That’s a hard one to accept, but sometimes God will take us where we don’t want to go so that we can grow.
Haven’t you had experiences that were so painful at the time that maybe you didn’t think you could get through them, but you look back and see the fingerprints of God all over the experience?
Maybe God needed to teach you how to love or forgive – maybe even for some plan He has for you down the road – and so He took you to hurtful experiences where you can learn the lessons you would need.
But regardless of the cause, if we don’t trust God is with us, then the devil will try to intervene and use these painful times to trip us up.
That’s when the devil plays with our head … he’ll tell us that we are not up to the task.
Like Job’s wife, he’ll tempt us to curse God.
Or he’ll tempt us to return to old habits or unhealthy behaviors that we thought we had outgrown a long time ago … in other words, he will try to derail us from what God is trying to do for our good.
Now, here’s another point James makes.
Trials may sometimes come from God for our own good, but never temptations.
James 1:13 When tempted, no one should say, “God is tempting me.” For God cannot be tempted by evil, nor does he tempt anyone;
You feel tempted to have an affair, tempted to unleash anger at someone, tempted to cheat on your expense account … those temptations did not come from God because God will never guide you toward evil.
James 1:14-15 but each one is tempted when, by his own evil desire, he is dragged away and enticed. Then, after desire has conceived, it gives birth to sin; and sin, when it is full-grown, gives birth to death.
I remember someone coming to my office to confess some lustful thoughts they were having about a colleague.
This person was married and became really bothered by the sexual temptation he was feeling.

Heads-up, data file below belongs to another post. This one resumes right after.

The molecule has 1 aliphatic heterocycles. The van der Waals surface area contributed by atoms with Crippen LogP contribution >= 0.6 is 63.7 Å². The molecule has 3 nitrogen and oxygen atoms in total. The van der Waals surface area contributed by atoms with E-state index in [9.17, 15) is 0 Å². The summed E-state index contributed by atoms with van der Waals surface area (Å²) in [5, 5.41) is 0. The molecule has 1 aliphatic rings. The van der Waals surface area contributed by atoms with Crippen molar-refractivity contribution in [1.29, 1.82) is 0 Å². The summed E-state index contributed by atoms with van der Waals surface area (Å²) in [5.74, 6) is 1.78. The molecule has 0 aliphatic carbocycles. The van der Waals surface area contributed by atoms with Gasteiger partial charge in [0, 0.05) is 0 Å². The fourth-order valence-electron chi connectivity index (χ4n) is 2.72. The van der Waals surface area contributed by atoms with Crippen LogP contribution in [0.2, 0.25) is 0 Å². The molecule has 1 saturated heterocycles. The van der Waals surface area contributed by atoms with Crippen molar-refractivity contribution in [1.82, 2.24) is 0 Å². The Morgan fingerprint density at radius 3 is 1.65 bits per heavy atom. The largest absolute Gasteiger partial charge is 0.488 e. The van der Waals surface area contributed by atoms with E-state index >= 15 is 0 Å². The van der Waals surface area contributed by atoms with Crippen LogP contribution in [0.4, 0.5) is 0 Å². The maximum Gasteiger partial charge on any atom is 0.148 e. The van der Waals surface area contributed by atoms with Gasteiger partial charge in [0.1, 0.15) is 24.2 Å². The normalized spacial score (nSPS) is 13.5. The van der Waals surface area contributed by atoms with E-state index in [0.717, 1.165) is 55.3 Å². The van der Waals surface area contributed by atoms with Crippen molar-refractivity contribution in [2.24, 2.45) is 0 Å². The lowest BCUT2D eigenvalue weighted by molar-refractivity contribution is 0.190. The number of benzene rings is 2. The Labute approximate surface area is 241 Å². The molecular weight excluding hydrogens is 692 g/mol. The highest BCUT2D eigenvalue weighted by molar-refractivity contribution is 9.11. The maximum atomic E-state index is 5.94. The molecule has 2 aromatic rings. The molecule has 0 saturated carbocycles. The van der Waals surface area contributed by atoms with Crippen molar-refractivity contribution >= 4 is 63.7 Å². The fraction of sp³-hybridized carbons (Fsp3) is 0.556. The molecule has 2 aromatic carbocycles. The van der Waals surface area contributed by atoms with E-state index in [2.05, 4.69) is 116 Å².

I told this person that thoughts are not sins – they’re just thoughts.
As a matter of fact, it is recognizing the temptations that could lead to sin that shows the presence of God.
That’s a lesson I got from C.S. Lewis: “It is when we notice the dirt that God is most present in us; it is the very sign of His presence.”
This is really important: temptations are not sin.
How you respond to temptation can be sin – but thoughts of temptation are just thoughts.
I’m not saying that we shouldn’t manage our thoughts, but sometimes angry, lustful, even violent thoughts may come to your mind.
You may wonder, “Where did that come from?”
You may think, “I thought I had come so far on my Christian journey and here I am thinking this vindictive thought.
“I thought I was at a Masters’s level of Christianity, but this is the fantasy of a kindergarten Christian.”
Well, don’t be discouraged.
Everyone is tempted by every conceivable sin.
1 Corinthians 10:13a No temptation has seized you except what is common to everyone.
You are no different from anyone else … but you choose whether to engage in your temptation and turn it into a sin.
Even Jesus was tempted:
Hebrews 4:15 For we do not have a high priest who is unable to sympathize with our weaknesses, but we have one who has been tempted in every way, just as we are – yet was without sin.
If the devil would tempt the Son of God, why would we think he’d be particularly impressed by our credentials?
You know what is the best way to overcome temptation?
It is to praise God.
Try saying, “I know that this destructive or lustful impulse is not from God. I know my vindictive fantasy is not from God.”
Try saying, “I praise God for His promise to be faithful and to give me the strength to not give in to this temptation.
“I praise God for providing a way out.”
The devil hates it when you praise God.
So, look, trials will come – we just choose whether to bring God into the picture.
James 1:3-4 testing of your faith develops perseverance. Perseverance must finish its work so that you may be mature and complete, not lacking anything.am
And temptations of all sorts will bubble up within all of us at times,
but temptations are never from God who promises to give us the strength to overcome any temptation so that we can live lives of integrity and joy.